Through the Years, April 24

50 years ago

May 1, 1974


The Cassville Chamber of Commerce has instigated a push for road improvements in this tourist area and for general travel improvements in the south Barry County area. A meeting of the C of C roads and highway committee last week requested a session with Wilbur Stegner, district engineer of the Missouri Highway Department to discuss the proposals. Committee members, Truman Baker and Carter Koon, co-chairmen; Tom Cardin, Evan Hutchens, Joe Ellis and Wayne Krepps, devised a letter to Stegner requesting a meeting. The communication was signed by Bob Mitchell, C of C president. In the letter, attention was pointed toward a needed improvement to entrances at Sales Barn Road, with the advent of heavy traffic involving FASCO Industries location here. Junctions at 248 and Highway 37 are cited as improvement areas. Route 37 from Cassville to the Missouri-Arkansas line is another project of improvement boosted by the C of C. The highway from U. S. 60 at Monett was relocated and improved several years ago. The remaining miles from here to the state line are considered high on the improvement list here. Route 76 from Cassville to new Highway 39 at Burbridge Corner and leading into the central Table Rock Lake area, is also a project deemed necessary for tie-in with Roaring River State Park recreation areas. In another letter concerning traffic in this area, the C of C has requested the Missouri Park Board make requests to the highway department concerning direction signs into the Roaring River country at five locations in the general area. Included is on Highway 37 at the Arkansas Line; Highway 71 by-pass near Neosho, Junction 60 and 37 at Monett, Junction 86 and 39 at Carr Lane and Junction 76 and 36 near Hill City. The park portion of the effort is directed toward Roaring River having the heaviest traffic record of any park in the state, affecting a need for better directions for the thousands in the area annually. Plans of the C of C are to council with Stegner concerning the projects, their up-dated traffic count and correct procedure of making official requests to the Missouri Highway Commission at a later date.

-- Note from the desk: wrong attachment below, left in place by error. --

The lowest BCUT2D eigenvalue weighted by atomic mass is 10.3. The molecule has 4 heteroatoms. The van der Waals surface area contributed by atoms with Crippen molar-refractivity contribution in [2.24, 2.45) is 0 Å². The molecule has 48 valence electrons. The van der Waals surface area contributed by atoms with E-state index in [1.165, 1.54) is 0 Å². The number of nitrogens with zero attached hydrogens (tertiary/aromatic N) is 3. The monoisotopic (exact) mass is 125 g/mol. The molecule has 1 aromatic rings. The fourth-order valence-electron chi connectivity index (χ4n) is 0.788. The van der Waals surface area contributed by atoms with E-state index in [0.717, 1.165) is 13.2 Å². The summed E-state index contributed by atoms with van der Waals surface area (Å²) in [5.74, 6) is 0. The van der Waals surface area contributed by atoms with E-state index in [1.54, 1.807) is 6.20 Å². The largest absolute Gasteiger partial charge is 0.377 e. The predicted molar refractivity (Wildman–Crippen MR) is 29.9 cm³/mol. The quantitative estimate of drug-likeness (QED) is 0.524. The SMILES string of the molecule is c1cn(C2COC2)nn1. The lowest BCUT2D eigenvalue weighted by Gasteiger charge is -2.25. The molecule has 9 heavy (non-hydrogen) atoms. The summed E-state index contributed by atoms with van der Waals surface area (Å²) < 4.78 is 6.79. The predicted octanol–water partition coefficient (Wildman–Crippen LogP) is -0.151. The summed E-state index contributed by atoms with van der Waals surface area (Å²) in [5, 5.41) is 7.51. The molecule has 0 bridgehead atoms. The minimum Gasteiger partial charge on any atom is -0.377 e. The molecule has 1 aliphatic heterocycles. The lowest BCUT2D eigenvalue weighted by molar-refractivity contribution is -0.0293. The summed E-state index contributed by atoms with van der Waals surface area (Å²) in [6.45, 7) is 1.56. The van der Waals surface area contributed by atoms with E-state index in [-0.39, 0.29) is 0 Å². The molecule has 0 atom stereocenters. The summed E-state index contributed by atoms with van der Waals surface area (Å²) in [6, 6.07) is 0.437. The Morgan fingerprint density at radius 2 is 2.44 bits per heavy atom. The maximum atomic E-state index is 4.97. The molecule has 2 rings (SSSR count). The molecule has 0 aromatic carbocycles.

A proposed industrial tract, containing 41.44 acres adjoining the Cassville city limits across Flat Creek in the south part of town, was transferred from Mr. and Mrs. Rufus Miller to the Industrial Development Corporation Tuesday. An additional four acres, belonging to Mr. and Mrs. Royle Ellis, will be deeded to the IDC later this week. The IDC paid the Millers $47,000 for the tract, designated to become the new home for FASCO Industries here. Mr. and Mrs. Ellis had previously announced intentions to give the land to the IDC. Purchase of the land was made possible through subscription of funds from 89 business and professional people here. It is the largest effort of this type ever experienced in Cassville. Cassville voters will complete the final stage of FASCO’s location here on May 21 when they ballot on two propositions. One will be a $250,000 general obligation bond issue to make water and sewer improvements. City officials have previously announced the indebtedness could be handled under existing tax levies and water revenue funds. The second proposition will be a $3 million industrial revenue bond issue, previously approved by the Missouri Division of Commerce and Industrial Development. The issue will construct a 150,000 square foot building and provide equipment for the manufacture of electric motors here. FASCO’s payroll after one year would be around 400 persons. None of the industrial bond issue can ever become a tax levy in Cassville. Bonding company officials have pointed out that company rental payments will retire the bonds over a 20-year period. Over the long haul, company failure to continue operations here could not place the burden of payment on local levies. Cassville will have polling places at the city hall and school campus for this issue. The water and sewer portion of the program is a stepup of needed programs that have been expedited by FASCO’s coming here. Part of the improvement will be to provide utilities to the company which would become Cassville’s largest employers.